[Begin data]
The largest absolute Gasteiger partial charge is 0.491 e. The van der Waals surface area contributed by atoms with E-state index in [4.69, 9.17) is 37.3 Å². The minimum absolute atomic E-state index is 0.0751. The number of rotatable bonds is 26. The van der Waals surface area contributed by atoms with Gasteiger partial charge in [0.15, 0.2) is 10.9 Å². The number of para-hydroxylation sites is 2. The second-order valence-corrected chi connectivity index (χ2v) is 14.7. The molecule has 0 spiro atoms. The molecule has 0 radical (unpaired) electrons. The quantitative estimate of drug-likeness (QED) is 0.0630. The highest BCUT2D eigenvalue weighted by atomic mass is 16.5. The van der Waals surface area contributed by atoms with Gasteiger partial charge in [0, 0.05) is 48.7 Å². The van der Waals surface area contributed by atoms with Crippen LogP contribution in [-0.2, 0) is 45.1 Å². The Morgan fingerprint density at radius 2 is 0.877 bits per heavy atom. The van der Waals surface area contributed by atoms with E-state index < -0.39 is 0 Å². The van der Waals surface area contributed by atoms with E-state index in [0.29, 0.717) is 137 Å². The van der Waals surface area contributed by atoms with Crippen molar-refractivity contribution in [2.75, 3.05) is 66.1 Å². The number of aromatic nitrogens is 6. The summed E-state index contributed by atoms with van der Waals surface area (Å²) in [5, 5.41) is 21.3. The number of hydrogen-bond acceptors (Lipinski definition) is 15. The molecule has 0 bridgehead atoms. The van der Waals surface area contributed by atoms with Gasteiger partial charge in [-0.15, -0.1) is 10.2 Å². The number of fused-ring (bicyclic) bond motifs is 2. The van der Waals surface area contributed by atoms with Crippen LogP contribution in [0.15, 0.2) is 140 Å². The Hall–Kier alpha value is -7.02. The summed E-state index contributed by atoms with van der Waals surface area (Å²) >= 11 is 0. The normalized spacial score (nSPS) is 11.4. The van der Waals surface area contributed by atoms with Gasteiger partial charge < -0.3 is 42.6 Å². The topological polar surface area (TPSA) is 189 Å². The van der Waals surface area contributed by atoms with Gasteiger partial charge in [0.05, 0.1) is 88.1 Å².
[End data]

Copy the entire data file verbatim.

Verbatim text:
The largest absolute Gasteiger partial charge is 0.491 e. The van der Waals surface area contributed by atoms with E-state index in [4.69, 9.17) is 37.3 Å². The minimum absolute atomic E-state index is 0.0751. The number of rotatable bonds is 26. The van der Waals surface area contributed by atoms with Gasteiger partial charge in [0.15, 0.2) is 10.9 Å². The number of para-hydroxylation sites is 2. The second-order valence-corrected chi connectivity index (χ2v) is 14.7. The molecule has 0 spiro atoms. The molecule has 0 radical (unpaired) electrons. The quantitative estimate of drug-likeness (QED) is 0.0630. The highest BCUT2D eigenvalue weighted by atomic mass is 16.5. The van der Waals surface area contributed by atoms with Gasteiger partial charge in [0, 0.05) is 48.7 Å². The van der Waals surface area contributed by atoms with Crippen LogP contribution in [-0.2, 0) is 45.1 Å². The Morgan fingerprint density at radius 2 is 0.877 bits per heavy atom. The van der Waals surface area contributed by atoms with E-state index < -0.39 is 0 Å². The van der Waals surface area contributed by atoms with E-state index in [0.29, 0.717) is 137 Å². The van der Waals surface area contributed by atoms with Crippen molar-refractivity contribution in [2.75, 3.05) is 66.1 Å². The number of aromatic nitrogens is 6. The summed E-state index contributed by atoms with van der Waals surface area (Å²) in [5, 5.41) is 21.3. The number of hydrogen-bond acceptors (Lipinski definition) is 15. The molecule has 0 bridgehead atoms. The van der Waals surface area contributed by atoms with Gasteiger partial charge in [-0.15, -0.1) is 10.2 Å². The number of fused-ring (bicyclic) bond motifs is 2. The van der Waals surface area contributed by atoms with Crippen LogP contribution in [0.15, 0.2) is 140 Å². The Hall–Kier alpha value is -7.02. The summed E-state index contributed by atoms with van der Waals surface area (Å²) >= 11 is 0. The normalized spacial score (nSPS) is 11.4. The van der Waals surface area contributed by atoms with Gasteiger partial charge < -0.3 is 42.6 Å². The topological polar surface area (TPSA) is 189 Å². The van der Waals surface area contributed by atoms with Gasteiger partial charge in [0.05, 0.1) is 88.1 Å².